All posts by dbreynolds2

State Legislators Looking to Eliminate Fisheries Limited Entry Commission


Bruce Twomley of the CFEC
Bruce Twomley of the CFEC

Alaska state legislators are trying to pass a new bill, HB112, which is designed to cut costs in the state, and will look specifically at the Commercial Fisheries Entries Commission.  This all began with a report that was submitted by Alaska Fish and Game that questions the structure and effectiveness of the CFEC.

Historically, the Commercial Fisheries Entries Commission has been a vital part of fisheries management and resource sustainability in Alaska.  The commission was established in 1973.  The idea of limited entry permits for fisheries in Alaskan waters is one of the foundations that our regulatory processes are built upon.  Limiting access to our fisheries has allowed us to manage them at sustainable levels, unlike many other areas of the world.

The primary role of the CFEC is to review and decide who can receive a permit into certain limited entry fisheries.  ADF&G feels that the commission in modern times is highly inefficient with this process, sitting on nearly 30 backlogged cases that are over 15 years old.  The report also indicated that the commission only made decisions on three cases in each of the last two years.

Earlier this year, a similar bill was introduced, HB386, which would have transferred most of these duties to ADF&G.  The Fish and Game report also brought into question the work ethics of several of the high level, highly-paid employees of the CFEC, who work from home and seldom work in the office.  Eliminating these positions would free up over $600,000.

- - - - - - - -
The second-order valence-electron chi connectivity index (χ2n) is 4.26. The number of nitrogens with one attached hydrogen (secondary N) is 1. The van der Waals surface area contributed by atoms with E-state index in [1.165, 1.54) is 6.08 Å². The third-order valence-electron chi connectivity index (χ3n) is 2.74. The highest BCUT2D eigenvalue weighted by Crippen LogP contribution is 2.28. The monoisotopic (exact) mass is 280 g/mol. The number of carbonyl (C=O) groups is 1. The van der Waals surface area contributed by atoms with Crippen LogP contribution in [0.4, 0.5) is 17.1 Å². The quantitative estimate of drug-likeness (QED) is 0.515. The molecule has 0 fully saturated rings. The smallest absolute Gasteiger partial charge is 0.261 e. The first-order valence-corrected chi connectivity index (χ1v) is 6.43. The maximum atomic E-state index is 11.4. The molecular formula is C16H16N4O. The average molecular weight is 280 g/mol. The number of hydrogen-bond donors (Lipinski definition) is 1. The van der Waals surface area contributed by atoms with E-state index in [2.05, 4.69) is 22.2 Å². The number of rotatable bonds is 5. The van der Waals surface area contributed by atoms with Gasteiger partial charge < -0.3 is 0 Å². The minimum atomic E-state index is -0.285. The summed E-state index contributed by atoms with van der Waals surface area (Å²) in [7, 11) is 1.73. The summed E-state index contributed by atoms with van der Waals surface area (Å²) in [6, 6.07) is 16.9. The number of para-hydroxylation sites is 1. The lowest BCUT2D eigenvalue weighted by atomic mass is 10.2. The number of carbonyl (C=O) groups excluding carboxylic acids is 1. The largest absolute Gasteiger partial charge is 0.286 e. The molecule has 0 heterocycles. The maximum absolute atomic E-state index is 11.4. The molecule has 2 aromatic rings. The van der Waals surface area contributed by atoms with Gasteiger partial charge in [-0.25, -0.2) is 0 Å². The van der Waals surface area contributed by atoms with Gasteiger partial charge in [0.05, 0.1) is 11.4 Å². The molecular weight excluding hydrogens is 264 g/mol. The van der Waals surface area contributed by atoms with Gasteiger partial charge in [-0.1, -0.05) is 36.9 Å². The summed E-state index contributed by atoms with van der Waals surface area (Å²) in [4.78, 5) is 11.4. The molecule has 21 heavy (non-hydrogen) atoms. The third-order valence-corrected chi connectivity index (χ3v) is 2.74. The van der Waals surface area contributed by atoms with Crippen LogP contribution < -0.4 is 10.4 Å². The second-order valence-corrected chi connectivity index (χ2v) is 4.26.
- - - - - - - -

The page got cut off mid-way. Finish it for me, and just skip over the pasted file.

Obviously CFEC has some issues with the report and are preparing a public response, and they are also set to present  an overview of the agency to the House Fisheries Committee soon.


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PFMC closes 2015 -2016 Pacific sardine fishery


Last week, the Pacific Fisheries Management Council voted to close the 2015-2016 sardine fishery that was set to begin on July 1st.  The council heard testimony from scientists that forecasted the abundance to be well below 150,000 metric tons, which is the minimum threshold to have a fishery.

The council also heard from fishermen and various environmental groups before making the decision to close the fishery.  There will still be small catches allowed during fisheries targeting other species, and a small quota will also be allowed to the Quinalt Indian Nation.

Several council members were interviewed and they all expressed their confidence in this decision.  They cited examples of past closures which have resulted in stocks rebounding over short periods of time, including salmon, lingcod, and other groundfish.